The Best Marriage Advice I Ever Received

The Best Marriage Advice I Ever Received

My mom, like most moms, gives me loads of advice. Much of it is about marriage. Thankfully, she’s not annoying about it. Maybe that’s why we’re still so close. 🙂

I usually take her advice seriously, because I know that she is a very happy person and has a lot to offer in the way of wisdom. I don’t subscribe to every single thing she says—who does?

But this one piece of marriage advice has stuck with me, and I swear by it:

Express gratitude for the things your spouse does, no matter how routine, no matter how small.

Why do I put stock in my mom’s marriage advice?

My parents have been married for 37 years.

Yeah. THIRTY. SEVEN.

happy parents
Aw, aren’t they cute?

To someone who’s been married a measly 5 (almost 6) years, this sounds like forever. And a half.

Not only are they still married after all this time, they’re like blissfully, disgustingly, still-holding-hands-and-cuddling-on-the-couch happy. And they seem to get happier with each passing year.

It’s kind of amazing, really.

What’s really amazing is that they’ve weathered some of the harshest of storms, somehow. They came out of the storms better than ever.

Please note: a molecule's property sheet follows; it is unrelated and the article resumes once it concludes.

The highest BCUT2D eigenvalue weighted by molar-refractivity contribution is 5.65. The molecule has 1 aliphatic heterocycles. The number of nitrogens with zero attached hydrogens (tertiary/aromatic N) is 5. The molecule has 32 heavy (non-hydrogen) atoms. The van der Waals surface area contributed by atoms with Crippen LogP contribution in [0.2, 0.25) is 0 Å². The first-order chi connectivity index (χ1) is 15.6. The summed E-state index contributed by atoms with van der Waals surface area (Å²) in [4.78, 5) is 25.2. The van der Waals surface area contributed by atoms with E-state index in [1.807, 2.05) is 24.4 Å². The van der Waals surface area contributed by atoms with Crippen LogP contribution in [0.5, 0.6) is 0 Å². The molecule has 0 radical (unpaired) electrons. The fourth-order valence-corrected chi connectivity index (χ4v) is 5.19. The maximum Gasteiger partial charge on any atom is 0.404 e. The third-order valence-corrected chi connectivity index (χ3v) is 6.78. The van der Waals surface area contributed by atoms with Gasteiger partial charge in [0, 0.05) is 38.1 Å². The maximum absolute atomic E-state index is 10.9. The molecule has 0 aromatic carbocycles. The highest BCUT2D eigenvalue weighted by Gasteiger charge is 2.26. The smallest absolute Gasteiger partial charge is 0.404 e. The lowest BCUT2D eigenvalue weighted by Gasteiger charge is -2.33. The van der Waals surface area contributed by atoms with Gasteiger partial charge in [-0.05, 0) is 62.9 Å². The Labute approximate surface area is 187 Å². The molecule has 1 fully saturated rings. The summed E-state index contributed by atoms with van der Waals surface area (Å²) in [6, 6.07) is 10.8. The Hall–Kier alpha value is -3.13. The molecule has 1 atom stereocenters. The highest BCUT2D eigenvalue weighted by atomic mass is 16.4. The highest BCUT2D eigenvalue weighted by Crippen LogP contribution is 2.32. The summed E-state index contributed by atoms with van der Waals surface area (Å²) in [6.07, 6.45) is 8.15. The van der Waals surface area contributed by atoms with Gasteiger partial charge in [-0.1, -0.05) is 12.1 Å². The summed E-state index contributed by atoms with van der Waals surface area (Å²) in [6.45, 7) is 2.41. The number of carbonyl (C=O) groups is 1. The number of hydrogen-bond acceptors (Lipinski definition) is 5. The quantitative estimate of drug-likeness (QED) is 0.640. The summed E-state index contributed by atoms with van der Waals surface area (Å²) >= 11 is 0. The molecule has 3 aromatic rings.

So, I think there is a lot of value in listening to her when she doles out marriage advice. Admittedly, I do brush off some of her ideas because they can sometimes be a little “50s housewife” for me, but this one really makes sense!

I talk a lot about modeling for your kids . . .

And model, they have.

For as long as I can remember, “Thank you for [doing the dishes],” has been a commonly-spoken phrase in my parents’ home. Usually it’s accompanied by a small kiss.

Yeah I know . . . as their kid, it’s totally gross to witness! But as an observer of a healthy marriage, it’s a super-important gesture.

The gratitude, followed by physical affection, keeps their bond firmly intact on a daily basis.

kissing couple
Ugggh. Get a room, guys.

What it looks like in my marriage

As my husband and I have settled into a routine with caring for our home and caring for our son, routine (and non-routine) gratitude has become more important than ever.

It’s so easy to take your partner for granted, and it’s so, super easy to feel like you’re being taken for granted!

So, in my marriage, there are really two important parts to heeding my mom’s excellent advice:

1. Be aware.

I make a concerted effort to be aware of what’s happening in our home, and I try to acknowledge when my partner does something that makes our lives happier, easier, or just keeps the flow going.

Sometimes, it’s as simple as saying, “Thank you for being such a great partner.” That might sound silly, but in my mind it’s really important. I want Josh to know that I truly value everything he does in our relationship, and that I see our marriage as a partnership—that I don’t feel that either of us carries more than our fair share of the load.

2. Speak up.

If I am feeling unappreciated, I have to say something before that feeling turns to resentment. This involves a lot of introspection, because resentment builds quickly and without warning.